Materials for CO2 Laser Processing
The focused energy from a CO2 laser below 200 watts is used primarily for processing organic materials, but it can do some processing of inorganic, non-metallic materials. With high enough laser power density achieved by using special optics, CO2 lasers at these power levels can also mark some metals. Here are the processes and materials CO2 lasers are used for:
CO2 Cutting and Marking/Engraving
For cutting with 150 watts or less, a practical maximum thickness limit from .125 inch (3.2mm) to 1.0 inch (25.4mm) applies to many organic materials. The limit varies greatly depending on material density and composition. Some low-density foam materials up to 2.0 inches (50.8mm) thick can also be cut. The maximum thickness for cutting and speed of processing are heavily influenced by the amount of applied laser energy, so more power (75–150 watts) is recommended for processing thicker material or for higher productivity.
The following materials are suitable for CO2 laser cutting, engraving, and marking:
- Composites (if metal or other inorganic content is minimal)
CO2 Marking/Engraving (No Cutting)
Numerous materials can be marked or engraved with CO2 laser energy below 200 watts because there is enough laser energy for noticeable surface interaction but not enough energy to penetrate all the way through a material for cutting. Generally, if a material is inorganic and heat resistant (doesn’t melt or has a very high melting point), it cannot be laser cut with a CO2 laser rated under 200 watts.
The following materials are suitable for CO2 laser marking and, in some cases, shallow engraving:
- Steel and Titanium (surface marking)
Metal marking is difficult with CO2 lasers because metal reflects or conducts most of the laser energy away from the focal point. To make steel and titanium surface marking possible with laser power as low as 25 watts, Universal Laser Systems (ULS) developed and patented exclusive High Power Density Focusing Optics (HPDFO™) that concentrate laser energy by focusing it to a significantly smaller focal spot size than possible with any standard optical system. Concentrating laser energy into a smaller spot dramatically increases power density to overcome the energy loss of reflection and conduction, enabling steel and titanium marking. Learn more about HPDFO.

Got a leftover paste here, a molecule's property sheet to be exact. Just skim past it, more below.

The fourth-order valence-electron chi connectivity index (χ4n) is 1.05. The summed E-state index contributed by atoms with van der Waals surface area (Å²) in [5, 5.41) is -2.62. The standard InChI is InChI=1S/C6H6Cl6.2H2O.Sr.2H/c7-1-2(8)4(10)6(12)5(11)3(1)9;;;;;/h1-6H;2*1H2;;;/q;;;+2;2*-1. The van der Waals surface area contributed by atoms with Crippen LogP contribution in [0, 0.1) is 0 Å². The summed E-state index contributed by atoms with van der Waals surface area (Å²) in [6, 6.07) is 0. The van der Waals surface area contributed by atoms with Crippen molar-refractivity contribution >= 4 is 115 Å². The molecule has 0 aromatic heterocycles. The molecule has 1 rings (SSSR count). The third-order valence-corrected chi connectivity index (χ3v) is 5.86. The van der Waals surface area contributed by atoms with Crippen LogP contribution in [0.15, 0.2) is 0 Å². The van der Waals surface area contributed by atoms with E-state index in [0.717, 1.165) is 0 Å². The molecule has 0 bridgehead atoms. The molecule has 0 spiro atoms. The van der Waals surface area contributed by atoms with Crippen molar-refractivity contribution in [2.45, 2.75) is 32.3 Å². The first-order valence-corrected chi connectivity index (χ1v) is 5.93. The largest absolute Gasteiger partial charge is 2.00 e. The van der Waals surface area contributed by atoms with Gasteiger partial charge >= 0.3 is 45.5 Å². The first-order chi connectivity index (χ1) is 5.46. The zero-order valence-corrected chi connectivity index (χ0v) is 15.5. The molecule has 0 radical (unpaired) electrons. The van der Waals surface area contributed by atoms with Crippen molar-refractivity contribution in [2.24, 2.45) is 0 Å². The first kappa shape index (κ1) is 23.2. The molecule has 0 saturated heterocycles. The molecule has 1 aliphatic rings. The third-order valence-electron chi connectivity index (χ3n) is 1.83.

Materials for Fiber Laser Processing
Fiber lasers rated 100 watts or less are used primarily for marking/engraving metal materials. The shorter wavelength of fiber lasers (compared with CO2 lasers) is absorbed by metal much more efficiently. The advantages of fiber lasers with metal are the ability to mark more metal types, penetrate below the surface of the metal, and mark/engrave faster than CO2 lasers of a similar power rating. Fiber lasers are also used for surface marking certain plastics that have fillers that absorb and react to the fiber laser energy.
Fiber Laser Marking/Engraving
The following materials are suitable for fiber laser marking and, in some cases, shallow engraving:
- Metal (most types)
- Plastics – including black acetal, black acrylic, black PTFE, and other plastics with laser receptive additives, fillers, or pigments. For most of these, it is not the organic plastic that absorbs and reacts to laser energy, it is the pigments, fillers, or other additives that react to the fiber laser energy.
Fiber lasers are also used to selectively remove thin metallic coatings on substrates not affected by fiber laser energy, including glass and PET plastic film.
The selection of laser or lasers you chose depends heavily on your processing requirements.
Before deciding on a configuration, consider all the materials important for you now and in the future. You can use our online tool to help configure a laser system with the correct laser sources to meet your material processing requirements.
— Universal Laser Systems, August 2019